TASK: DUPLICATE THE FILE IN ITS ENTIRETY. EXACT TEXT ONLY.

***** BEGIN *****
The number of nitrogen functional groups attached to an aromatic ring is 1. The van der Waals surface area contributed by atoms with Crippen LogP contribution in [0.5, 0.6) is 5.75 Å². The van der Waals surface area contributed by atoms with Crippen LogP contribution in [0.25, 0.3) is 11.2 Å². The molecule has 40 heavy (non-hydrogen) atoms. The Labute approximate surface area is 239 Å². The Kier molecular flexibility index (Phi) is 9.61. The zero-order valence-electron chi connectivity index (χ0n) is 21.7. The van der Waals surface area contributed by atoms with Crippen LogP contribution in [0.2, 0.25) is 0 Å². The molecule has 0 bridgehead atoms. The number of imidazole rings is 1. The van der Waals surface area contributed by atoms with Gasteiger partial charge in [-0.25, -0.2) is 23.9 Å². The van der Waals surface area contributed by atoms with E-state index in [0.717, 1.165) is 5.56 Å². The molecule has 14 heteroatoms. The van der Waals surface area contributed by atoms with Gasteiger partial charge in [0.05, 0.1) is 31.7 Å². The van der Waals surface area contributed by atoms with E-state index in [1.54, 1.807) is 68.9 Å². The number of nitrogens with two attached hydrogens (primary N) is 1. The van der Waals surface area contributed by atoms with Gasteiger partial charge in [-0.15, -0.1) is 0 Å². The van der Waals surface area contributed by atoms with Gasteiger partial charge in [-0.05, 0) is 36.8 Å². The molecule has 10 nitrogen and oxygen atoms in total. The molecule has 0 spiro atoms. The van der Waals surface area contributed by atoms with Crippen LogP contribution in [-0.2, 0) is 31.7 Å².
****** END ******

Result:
The number of nitrogen functional groups attached to an aromatic ring is 1. The van der Waals surface area contributed by atoms with Crippen LogP contribution in [0.5, 0.6) is 5.75 Å². The van der Waals surface area contributed by atoms with Crippen LogP contribution in [0.25, 0.3) is 11.2 Å². The molecule has 40 heavy (non-hydrogen) atoms. The Labute approximate surface area is 239 Å². The Kier molecular flexibility index (Phi) is 9.61. The zero-order valence-electron chi connectivity index (χ0n) is 21.7. The van der Waals surface area contributed by atoms with Crippen LogP contribution in [0.2, 0.25) is 0 Å². The molecule has 0 bridgehead atoms. The number of imidazole rings is 1. The van der Waals surface area contributed by atoms with Gasteiger partial charge in [-0.25, -0.2) is 23.9 Å². The van der Waals surface area contributed by atoms with E-state index in [0.717, 1.165) is 5.56 Å². The molecule has 14 heteroatoms. The van der Waals surface area contributed by atoms with Gasteiger partial charge in [0.05, 0.1) is 31.7 Å². The van der Waals surface area contributed by atoms with E-state index in [1.54, 1.807) is 68.9 Å². The number of nitrogens with two attached hydrogens (primary N) is 1. The van der Waals surface area contributed by atoms with Gasteiger partial charge in [-0.15, -0.1) is 0 Å². The van der Waals surface area contributed by atoms with Gasteiger partial charge in [-0.05, 0) is 36.8 Å². The molecule has 10 nitrogen and oxygen atoms in total. The molecule has 0 spiro atoms. The van der Waals surface area contributed by atoms with Crippen LogP contribution in [-0.2, 0) is 31.7 Å².